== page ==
Artificial intelligence is changing the rules of account identification
Columnist Peter Isaacson takes a look at how AI-powered intent data is transforming the way B2B marketers approach their Account-Based Marketing programs.
We’re on the verge of a whole new world when it comes to Account-Based Marketing (ABM). Just when it seemed like marketers were getting the hang of ABM, advancements in technology are flipping traditional account-based tactics on their head.
In the past year or so, we’ve seen artificial intelligence (AI) technologies swoop in and really transform specific parts of the strategy, from website personalization and digital advertising to sales enablement. Now, we’re seeing these technologies tackle even more fundamental ABM steps, including account identification.
The current model of account identification
Today’s B2B marketers often build their target account lists in one of three ways:
- using predictive vendors that often combine lookalike modeling and some basic intent data;
- taking a data-based approach by analyzing a current list of customers, vertical penetration, company size and so on; or
- adopting accounts that your sales and marketing teams are already targeting through named accounts or vertical markets.
These three approaches have one thing in common: They’re static lists of accounts that don’t change very much over time.
While these methods of account identification have delivered tremendous value for marketers, they’ve also raised some important questions, including: How often should that static list be refreshed and reprioritized? And more importantly, how do you align sales and marketing resources when you have new accounts coming in all the time?
Generally, there are always new accounts showing interest. And without coordinated efforts from both sales and marketing early in the buying cycle, these accounts are likely to turn toward competitors to address their needs.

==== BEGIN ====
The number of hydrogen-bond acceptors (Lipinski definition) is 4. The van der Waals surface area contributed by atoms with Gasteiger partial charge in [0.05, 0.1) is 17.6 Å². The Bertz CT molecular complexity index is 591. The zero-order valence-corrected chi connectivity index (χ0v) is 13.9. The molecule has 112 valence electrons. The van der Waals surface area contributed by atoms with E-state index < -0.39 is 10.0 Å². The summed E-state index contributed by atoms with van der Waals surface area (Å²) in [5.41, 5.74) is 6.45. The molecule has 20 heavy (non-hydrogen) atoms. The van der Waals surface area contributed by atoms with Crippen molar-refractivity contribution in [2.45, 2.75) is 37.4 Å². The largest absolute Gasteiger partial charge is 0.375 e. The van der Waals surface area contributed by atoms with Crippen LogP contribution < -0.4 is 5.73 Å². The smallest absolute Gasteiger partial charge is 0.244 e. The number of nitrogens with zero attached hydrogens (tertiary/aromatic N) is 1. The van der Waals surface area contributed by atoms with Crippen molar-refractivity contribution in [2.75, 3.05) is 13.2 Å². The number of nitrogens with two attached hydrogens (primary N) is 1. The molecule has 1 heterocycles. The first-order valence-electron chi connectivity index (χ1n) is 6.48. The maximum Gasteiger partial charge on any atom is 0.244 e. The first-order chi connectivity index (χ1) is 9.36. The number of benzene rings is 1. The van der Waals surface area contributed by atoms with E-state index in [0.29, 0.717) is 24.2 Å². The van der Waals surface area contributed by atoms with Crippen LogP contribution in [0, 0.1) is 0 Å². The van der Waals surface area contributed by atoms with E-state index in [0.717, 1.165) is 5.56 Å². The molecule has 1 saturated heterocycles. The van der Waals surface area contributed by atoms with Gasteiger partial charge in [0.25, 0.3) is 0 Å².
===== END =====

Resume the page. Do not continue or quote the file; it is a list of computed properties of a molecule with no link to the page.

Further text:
Ignoring accounts that are showing intent is like being an ostrich with your head in the sand. Instead of ignoring these accounts, we need to chase them and dynamically incorporate them into an account list.
Moving to a new, dynamic model
The building blocks of a more fluid target account list already exist today, and they’re built on AI-powered intent data. Intent data gives B2B marketers a window into the behavior of their accounts, whether they’re looking up a relevant topic, researching the space, learning more about a competitor or talking about the industry.
As companies start to show higher levels of intent, marketers can immediately prioritize and align sales and marketing resources to engage and convert them. On the flip side, if a target account’s intent level decreases, they can easily move the account into a nurture stream and advise sales to follow up at a later date.
With an evergreen, dynamic list, marketers no longer have to worry about missing out on accounts showing interest in their company and solutions. Instead, they can be proactive and reach buyers early on in the buying cycle with relevant, engaging messages.
But the key to really incorporating this type of dynamic list into your ABM strategy is automation.
With AI technology, marketers can incorporate audiences showing initial signs of intent and automatically trigger advertising campaigns or deliver personalized messaging to start those relevant conversations earlier in the buying cycle. For example, if a specific company is researching one of your competitors, you can automatically trigger an advertising campaign that delivers messaging about your product’s benefits vs. your competitors’.
With this type of insight-fueled automation, marketers are no longer confined to a specific list of accounts. Instead, they can focus on delivering relevant messaging and enabling sales with the tools they need to move the conversation forward and help drive revenue.
Artificial intelligence is changing the way B2B marketers run ABM programs, and now AI-powered intent data is paving the way for a whole new model of account selection. We now have the technology to move from a static model to a dynamic model of ABM, allowing us to continually take action and push through the buying cycle.
As more companies start leaning into these new technologies, it will change not just the way we think about targeting accounts, but how we think about ABM in general.